A minority government hasn’t been tried under MMP, but perhaps it is time to seriously consider the option.
If the other parties call Winston Peters bluff, take him at his words on his bottom lines, it is unlikely either National or Labour+Greens will be able to form a majority coalition Government.
MMP was designed to provide a more representative Parliament, which it has. But this could be taken further and give us a more representative governing arrangement. This could be done with a minority government.
Here is a feasible outcome of seats from this year’s election:
- National 56
- Labour 28
- Greens 16
- NZ First 16
- Maori Party 2
- ACT 1
- UF 1
This puts Labour+Greens+NZ First > National, and Greens+NZ First > Labour, and NZ First=Greens so there is no clear majority in any situation. If the result is approximately along these lines similar uncertainties will exist.
National with twice the MPs of Labour could form the Government, perhaps with the small parties in formal confidence and supply arrangements, but they would still have to rely on either of Labour, Greens or NZ First to pass any legislation. This means successful bills would have a clear majority rather than a bare majority as happens often now.
For Government to be truly representative ministerial positions could be given to opposition party MPs. The best of each party could then participate in running the country.
Some suggestions for portfolios:
- Andrew Little: Minister of Labour – he has a good background for this and it would allow him to focus on his party’s roots.
- Grant Robertson: Minister of Foreign Affairs -David Farrar has recommended him for this role, perhaps he has done polls on it.
- David Parker: Minister of Economic Development, Associate Minister of Finance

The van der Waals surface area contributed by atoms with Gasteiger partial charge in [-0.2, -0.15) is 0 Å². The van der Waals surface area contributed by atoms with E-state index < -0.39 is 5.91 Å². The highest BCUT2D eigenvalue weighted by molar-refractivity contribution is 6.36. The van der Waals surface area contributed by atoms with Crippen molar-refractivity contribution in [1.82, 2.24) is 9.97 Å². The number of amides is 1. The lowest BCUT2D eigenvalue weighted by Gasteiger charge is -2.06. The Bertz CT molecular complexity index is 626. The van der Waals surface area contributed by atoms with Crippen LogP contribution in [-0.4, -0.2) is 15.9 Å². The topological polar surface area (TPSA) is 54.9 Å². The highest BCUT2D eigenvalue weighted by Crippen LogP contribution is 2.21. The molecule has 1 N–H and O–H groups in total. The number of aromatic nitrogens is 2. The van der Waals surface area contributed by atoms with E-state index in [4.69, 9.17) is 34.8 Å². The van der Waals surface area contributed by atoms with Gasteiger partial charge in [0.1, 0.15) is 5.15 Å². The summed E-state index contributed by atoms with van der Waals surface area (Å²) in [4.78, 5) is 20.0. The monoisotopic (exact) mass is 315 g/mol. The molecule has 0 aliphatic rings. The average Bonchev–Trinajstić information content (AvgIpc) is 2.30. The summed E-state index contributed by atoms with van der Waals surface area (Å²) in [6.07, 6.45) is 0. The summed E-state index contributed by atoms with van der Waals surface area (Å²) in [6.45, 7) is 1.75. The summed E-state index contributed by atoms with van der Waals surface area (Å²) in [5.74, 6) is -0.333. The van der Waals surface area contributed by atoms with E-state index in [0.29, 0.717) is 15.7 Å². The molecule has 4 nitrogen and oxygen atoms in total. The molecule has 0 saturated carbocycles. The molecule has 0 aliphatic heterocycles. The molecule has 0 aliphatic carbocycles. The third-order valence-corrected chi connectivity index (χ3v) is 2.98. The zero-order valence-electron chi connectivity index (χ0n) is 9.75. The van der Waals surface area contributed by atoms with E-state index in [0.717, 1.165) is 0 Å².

- Jacinda Ardern: Minister of Women’s Affairs, Minister of Communications – she has an affinity with women’s magazines and I couldn’t think of what else she could do.
- Metiria Turei: Minister of Social Welfare – giving her experience with the reality of fixing all of our social problems within a budget.
- James Shaw: Minister of the Environment – something most people expect the Greens to be experts in.
- Winston Peters – Minister of Workplace Safety, Minister of Mines.
- Ron Mark: Minister of Defence – it would be good for him to work on the opposite of attack).
- Te Ururoa Flavell: Minister of Māori Development, Minister of Whanau Ora – makes since for the Māori Party.
- David Seymour: Minister of Education – time he stepped up to a real challenge beyond his Partnership Schools agenda.
- Peter Dunne: Associate Minister of Health, Associate Minister of Justice, Associate Minister of Corrections -it would be interesting to see what changes he could make in drug law reform without being hobbled by National.
Being the largest by far National would be the dominant party but would have to work with the whole of Parliament to get things done.
On confidence and supply, with all parties contributing to Government they should be responsible for ensuring it doesn’t fall over.
Those on the right and the left who want radical reforms may complain about a representative arrangement like this, but if they want ideological lurches they need to build sufficient support in Parliament to achieve this.
They won’t do this by sitting on the sidelines complaining, they need to do what everyone else does, build a big enough party with enough MPs to achieve what they want.
A minority government as suggested is unlikely to be a radical reform government, but that’s not out of the ordinary under two decades of MMP anyway.
Incremental change with clear majority support in Parliament is the most sensible way of operating a government – and I believe it is what most voters prefer and want.
Minority government may seem in itself a bit radical but I think it is something well worth trying. It’s really just a step further than what we have now, and a logical step under MMP.